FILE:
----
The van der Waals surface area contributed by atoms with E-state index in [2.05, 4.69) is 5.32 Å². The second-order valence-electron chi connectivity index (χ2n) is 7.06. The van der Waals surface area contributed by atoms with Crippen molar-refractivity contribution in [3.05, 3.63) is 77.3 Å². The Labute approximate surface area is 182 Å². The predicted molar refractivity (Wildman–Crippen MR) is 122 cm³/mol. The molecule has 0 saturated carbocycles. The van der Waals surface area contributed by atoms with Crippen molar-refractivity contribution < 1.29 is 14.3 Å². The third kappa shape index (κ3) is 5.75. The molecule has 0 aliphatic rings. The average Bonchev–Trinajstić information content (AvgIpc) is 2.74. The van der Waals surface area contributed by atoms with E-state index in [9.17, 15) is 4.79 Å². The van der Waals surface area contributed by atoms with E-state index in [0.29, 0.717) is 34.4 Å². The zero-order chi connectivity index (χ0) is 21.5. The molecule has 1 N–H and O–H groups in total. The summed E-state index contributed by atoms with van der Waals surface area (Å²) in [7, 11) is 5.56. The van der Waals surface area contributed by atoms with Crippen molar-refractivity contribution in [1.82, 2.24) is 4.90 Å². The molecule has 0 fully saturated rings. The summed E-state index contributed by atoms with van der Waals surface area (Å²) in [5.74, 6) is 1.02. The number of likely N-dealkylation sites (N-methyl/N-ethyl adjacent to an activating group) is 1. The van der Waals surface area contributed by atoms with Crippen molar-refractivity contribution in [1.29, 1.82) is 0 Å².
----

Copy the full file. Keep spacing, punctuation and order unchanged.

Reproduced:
The van der Waals surface area contributed by atoms with E-state index in [2.05, 4.69) is 5.32 Å². The second-order valence-electron chi connectivity index (χ2n) is 7.06. The van der Waals surface area contributed by atoms with Crippen molar-refractivity contribution in [3.05, 3.63) is 77.3 Å². The Labute approximate surface area is 182 Å². The predicted molar refractivity (Wildman–Crippen MR) is 122 cm³/mol. The molecule has 0 saturated carbocycles. The van der Waals surface area contributed by atoms with Crippen molar-refractivity contribution < 1.29 is 14.3 Å². The third kappa shape index (κ3) is 5.75. The molecule has 0 aliphatic rings. The average Bonchev–Trinajstić information content (AvgIpc) is 2.74. The van der Waals surface area contributed by atoms with E-state index in [9.17, 15) is 4.79 Å². The van der Waals surface area contributed by atoms with E-state index in [0.29, 0.717) is 34.4 Å². The zero-order chi connectivity index (χ0) is 21.5. The molecule has 1 N–H and O–H groups in total. The summed E-state index contributed by atoms with van der Waals surface area (Å²) in [7, 11) is 5.56. The van der Waals surface area contributed by atoms with Crippen molar-refractivity contribution in [1.82, 2.24) is 4.90 Å². The molecule has 0 fully saturated rings. The summed E-state index contributed by atoms with van der Waals surface area (Å²) in [5.74, 6) is 1.02. The number of likely N-dealkylation sites (N-methyl/N-ethyl adjacent to an activating group) is 1. The van der Waals surface area contributed by atoms with Crippen molar-refractivity contribution in [1.29, 1.82) is 0 Å².